Islam and the Soviets in Afghanistan / Donated by Mobin Shorish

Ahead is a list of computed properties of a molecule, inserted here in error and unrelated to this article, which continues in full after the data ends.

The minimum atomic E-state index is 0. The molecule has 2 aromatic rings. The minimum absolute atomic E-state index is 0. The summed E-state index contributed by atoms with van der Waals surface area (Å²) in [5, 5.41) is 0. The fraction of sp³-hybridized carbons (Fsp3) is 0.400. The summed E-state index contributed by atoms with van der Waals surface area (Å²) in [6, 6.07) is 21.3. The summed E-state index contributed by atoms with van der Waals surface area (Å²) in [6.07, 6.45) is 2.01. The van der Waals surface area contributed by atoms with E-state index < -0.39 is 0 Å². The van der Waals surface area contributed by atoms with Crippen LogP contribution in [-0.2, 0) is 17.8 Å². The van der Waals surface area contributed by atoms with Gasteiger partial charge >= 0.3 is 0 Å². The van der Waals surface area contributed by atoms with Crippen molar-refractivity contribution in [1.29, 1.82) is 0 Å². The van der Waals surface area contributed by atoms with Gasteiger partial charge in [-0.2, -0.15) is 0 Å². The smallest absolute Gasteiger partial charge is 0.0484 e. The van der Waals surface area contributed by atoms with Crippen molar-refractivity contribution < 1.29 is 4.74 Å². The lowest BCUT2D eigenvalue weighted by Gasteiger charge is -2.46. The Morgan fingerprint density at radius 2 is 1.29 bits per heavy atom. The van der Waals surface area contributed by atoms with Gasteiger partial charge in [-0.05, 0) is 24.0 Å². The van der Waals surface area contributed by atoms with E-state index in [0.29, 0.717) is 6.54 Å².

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Like most people here and elsewhere, I have been trying to understand the recent events in the Muslim world in general and in Afghanistan and Iran in particular. These are not, as many think, anomalies of events brought about by a single person such as Imam Khomeini. These events are reactions against oppression, injustice, and humiliation of the Muslim people from the Maghrib to Mindanao. This last sentence is paraphrased from a line by the late Lloyd Fallers in his essay in Clifford Geertz's book Old Societies and New States. Fallers was writing, then 1 about the late 19th century and early 20th century movements among the Muslim people such as the Pan Islamic movement of Jamaluddin Afghani and Mohammed Aubduh, the Mushruta group in Iran headed by persons like llalik Al-llutakllamin and Tabatabai, and the Jadidists like Ismail Ghasperali among the Tatars of the Crimea, and Abduruf Fitrat, Bihbudi and others in West Turkestan. Contemporary 11 0rientalists' 1 in both the USSR and the West have called the leadership of these movements deviant and the movements themselves pathological and anomalous to the expected behavior. The early 20th century Orientalists' perceptions of men and events as anomalies served to legitimize the destruction of these people and their movements at the hands of the authorities in the Middle East and Turkestan. As a result, a great many Muslim intellectuals perished in the colonialists' dungeons.